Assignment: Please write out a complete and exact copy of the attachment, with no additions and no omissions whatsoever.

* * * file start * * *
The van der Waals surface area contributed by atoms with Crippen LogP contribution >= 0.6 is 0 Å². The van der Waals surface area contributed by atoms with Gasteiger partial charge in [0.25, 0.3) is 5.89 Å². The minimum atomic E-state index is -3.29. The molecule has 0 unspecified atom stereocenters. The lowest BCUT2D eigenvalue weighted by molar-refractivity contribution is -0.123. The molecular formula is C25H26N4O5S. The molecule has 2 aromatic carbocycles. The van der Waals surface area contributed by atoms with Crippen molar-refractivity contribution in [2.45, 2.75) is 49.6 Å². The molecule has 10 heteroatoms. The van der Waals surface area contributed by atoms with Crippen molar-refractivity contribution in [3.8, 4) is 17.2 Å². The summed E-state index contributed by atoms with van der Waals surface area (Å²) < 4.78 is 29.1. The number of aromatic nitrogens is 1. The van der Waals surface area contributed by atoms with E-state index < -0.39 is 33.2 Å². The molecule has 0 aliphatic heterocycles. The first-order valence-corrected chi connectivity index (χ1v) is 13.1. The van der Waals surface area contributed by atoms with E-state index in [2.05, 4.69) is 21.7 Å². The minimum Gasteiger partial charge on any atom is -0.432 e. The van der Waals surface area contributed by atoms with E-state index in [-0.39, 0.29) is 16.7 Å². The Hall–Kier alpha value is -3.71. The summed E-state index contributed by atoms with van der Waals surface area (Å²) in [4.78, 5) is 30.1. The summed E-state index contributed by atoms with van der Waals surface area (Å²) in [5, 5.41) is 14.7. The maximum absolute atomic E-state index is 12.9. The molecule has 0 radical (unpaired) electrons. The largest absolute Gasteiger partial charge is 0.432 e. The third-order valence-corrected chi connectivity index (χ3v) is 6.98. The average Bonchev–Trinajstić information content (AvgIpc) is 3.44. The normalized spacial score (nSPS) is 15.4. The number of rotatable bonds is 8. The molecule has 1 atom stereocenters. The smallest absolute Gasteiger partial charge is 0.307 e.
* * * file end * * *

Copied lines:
The van der Waals surface area contributed by atoms with Crippen LogP contribution >= 0.6 is 0 Å². The van der Waals surface area contributed by atoms with Gasteiger partial charge in [0.25, 0.3) is 5.89 Å². The minimum atomic E-state index is -3.29. The molecule has 0 unspecified atom stereocenters. The lowest BCUT2D eigenvalue weighted by molar-refractivity contribution is -0.123. The molecular formula is C25H26N4O5S. The molecule has 2 aromatic carbocycles. The van der Waals surface area contributed by atoms with Crippen molar-refractivity contribution in [2.45, 2.75) is 49.6 Å². The molecule has 10 heteroatoms. The van der Waals surface area contributed by atoms with Crippen molar-refractivity contribution in [3.8, 4) is 17.2 Å². The summed E-state index contributed by atoms with van der Waals surface area (Å²) < 4.78 is 29.1. The number of aromatic nitrogens is 1. The van der Waals surface area contributed by atoms with E-state index < -0.39 is 33.2 Å². The molecule has 0 aliphatic heterocycles. The first-order valence-corrected chi connectivity index (χ1v) is 13.1. The van der Waals surface area contributed by atoms with E-state index in [2.05, 4.69) is 21.7 Å². The minimum Gasteiger partial charge on any atom is -0.432 e. The van der Waals surface area contributed by atoms with E-state index in [-0.39, 0.29) is 16.7 Å². The Hall–Kier alpha value is -3.71. The summed E-state index contributed by atoms with van der Waals surface area (Å²) in [4.78, 5) is 30.1. The summed E-state index contributed by atoms with van der Waals surface area (Å²) in [5, 5.41) is 14.7. The maximum absolute atomic E-state index is 12.9. The molecule has 0 radical (unpaired) electrons. The largest absolute Gasteiger partial charge is 0.432 e. The third-order valence-corrected chi connectivity index (χ3v) is 6.98. The average Bonchev–Trinajstić information content (AvgIpc) is 3.44. The normalized spacial score (nSPS) is 15.4. The number of rotatable bonds is 8. The molecule has 1 atom stereocenters. The smallest absolute Gasteiger partial charge is 0.307 e.